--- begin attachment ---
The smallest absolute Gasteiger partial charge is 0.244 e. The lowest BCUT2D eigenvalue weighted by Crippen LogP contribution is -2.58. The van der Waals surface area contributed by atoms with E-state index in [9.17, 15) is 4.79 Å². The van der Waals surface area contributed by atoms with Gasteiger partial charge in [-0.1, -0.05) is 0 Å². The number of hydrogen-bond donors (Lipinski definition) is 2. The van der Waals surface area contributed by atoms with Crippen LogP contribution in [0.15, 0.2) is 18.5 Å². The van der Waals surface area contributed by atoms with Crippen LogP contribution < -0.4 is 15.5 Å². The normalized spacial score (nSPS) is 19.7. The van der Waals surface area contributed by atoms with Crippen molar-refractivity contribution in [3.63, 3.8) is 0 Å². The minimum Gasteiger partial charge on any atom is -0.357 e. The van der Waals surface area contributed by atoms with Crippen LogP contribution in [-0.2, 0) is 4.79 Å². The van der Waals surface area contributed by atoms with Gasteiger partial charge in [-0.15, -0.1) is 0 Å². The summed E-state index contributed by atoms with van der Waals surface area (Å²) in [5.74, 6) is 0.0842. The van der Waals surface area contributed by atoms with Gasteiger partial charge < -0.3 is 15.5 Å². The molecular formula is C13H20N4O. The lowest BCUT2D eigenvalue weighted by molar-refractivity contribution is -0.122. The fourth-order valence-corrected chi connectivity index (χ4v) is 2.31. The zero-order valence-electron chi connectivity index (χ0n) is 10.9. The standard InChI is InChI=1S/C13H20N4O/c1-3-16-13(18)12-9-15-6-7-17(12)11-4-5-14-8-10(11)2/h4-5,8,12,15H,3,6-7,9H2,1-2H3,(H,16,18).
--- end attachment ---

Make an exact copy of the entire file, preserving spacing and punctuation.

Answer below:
The smallest absolute Gasteiger partial charge is 0.244 e. The lowest BCUT2D eigenvalue weighted by Crippen LogP contribution is -2.58. The van der Waals surface area contributed by atoms with E-state index in [9.17, 15) is 4.79 Å². The van der Waals surface area contributed by atoms with Gasteiger partial charge in [-0.1, -0.05) is 0 Å². The number of hydrogen-bond donors (Lipinski definition) is 2. The van der Waals surface area contributed by atoms with Crippen LogP contribution in [0.15, 0.2) is 18.5 Å². The van der Waals surface area contributed by atoms with Crippen LogP contribution < -0.4 is 15.5 Å². The normalized spacial score (nSPS) is 19.7. The van der Waals surface area contributed by atoms with Crippen molar-refractivity contribution in [3.63, 3.8) is 0 Å². The minimum Gasteiger partial charge on any atom is -0.357 e. The van der Waals surface area contributed by atoms with Crippen LogP contribution in [-0.2, 0) is 4.79 Å². The van der Waals surface area contributed by atoms with Gasteiger partial charge in [-0.15, -0.1) is 0 Å². The summed E-state index contributed by atoms with van der Waals surface area (Å²) in [5.74, 6) is 0.0842. The van der Waals surface area contributed by atoms with Gasteiger partial charge < -0.3 is 15.5 Å². The molecular formula is C13H20N4O. The lowest BCUT2D eigenvalue weighted by molar-refractivity contribution is -0.122. The fourth-order valence-corrected chi connectivity index (χ4v) is 2.31. The zero-order valence-electron chi connectivity index (χ0n) is 10.9. The standard InChI is InChI=1S/C13H20N4O/c1-3-16-13(18)12-9-15-6-7-17(12)11-4-5-14-8-10(11)2/h4-5,8,12,15H,3,6-7,9H2,1-2H3,(H,16,18).